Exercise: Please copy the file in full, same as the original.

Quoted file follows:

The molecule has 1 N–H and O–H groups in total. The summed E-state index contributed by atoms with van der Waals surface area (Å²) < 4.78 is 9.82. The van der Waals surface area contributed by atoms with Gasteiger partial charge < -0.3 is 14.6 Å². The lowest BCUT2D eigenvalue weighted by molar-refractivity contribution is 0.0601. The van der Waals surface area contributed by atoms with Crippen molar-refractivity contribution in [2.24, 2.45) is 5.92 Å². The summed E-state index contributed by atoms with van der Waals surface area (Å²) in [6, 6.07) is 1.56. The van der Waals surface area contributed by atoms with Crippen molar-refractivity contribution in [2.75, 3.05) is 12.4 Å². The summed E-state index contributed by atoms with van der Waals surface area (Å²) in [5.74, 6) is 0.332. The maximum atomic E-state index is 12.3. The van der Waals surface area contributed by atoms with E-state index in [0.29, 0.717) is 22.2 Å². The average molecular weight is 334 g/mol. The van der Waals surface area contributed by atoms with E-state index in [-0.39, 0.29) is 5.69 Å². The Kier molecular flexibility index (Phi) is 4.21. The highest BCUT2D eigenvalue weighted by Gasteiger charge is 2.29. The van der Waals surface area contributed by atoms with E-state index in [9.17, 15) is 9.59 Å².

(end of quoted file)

The molecule has 1 N–H and O–H groups in total. The summed E-state index contributed by atoms with van der Waals surface area (Å²) < 4.78 is 9.82. The van der Waals surface area contributed by atoms with Gasteiger partial charge < -0.3 is 14.6 Å². The lowest BCUT2D eigenvalue weighted by molar-refractivity contribution is 0.0601. The van der Waals surface area contributed by atoms with Crippen molar-refractivity contribution in [2.24, 2.45) is 5.92 Å². The summed E-state index contributed by atoms with van der Waals surface area (Å²) in [6, 6.07) is 1.56. The van der Waals surface area contributed by atoms with Crippen molar-refractivity contribution in [2.75, 3.05) is 12.4 Å². The summed E-state index contributed by atoms with van der Waals surface area (Å²) in [5.74, 6) is 0.332. The maximum atomic E-state index is 12.3. The van der Waals surface area contributed by atoms with E-state index in [0.29, 0.717) is 22.2 Å². The average molecular weight is 334 g/mol. The van der Waals surface area contributed by atoms with E-state index in [-0.39, 0.29) is 5.69 Å². The Kier molecular flexibility index (Phi) is 4.21. The highest BCUT2D eigenvalue weighted by Gasteiger charge is 2.29. The van der Waals surface area contributed by atoms with E-state index in [9.17, 15) is 9.59 Å².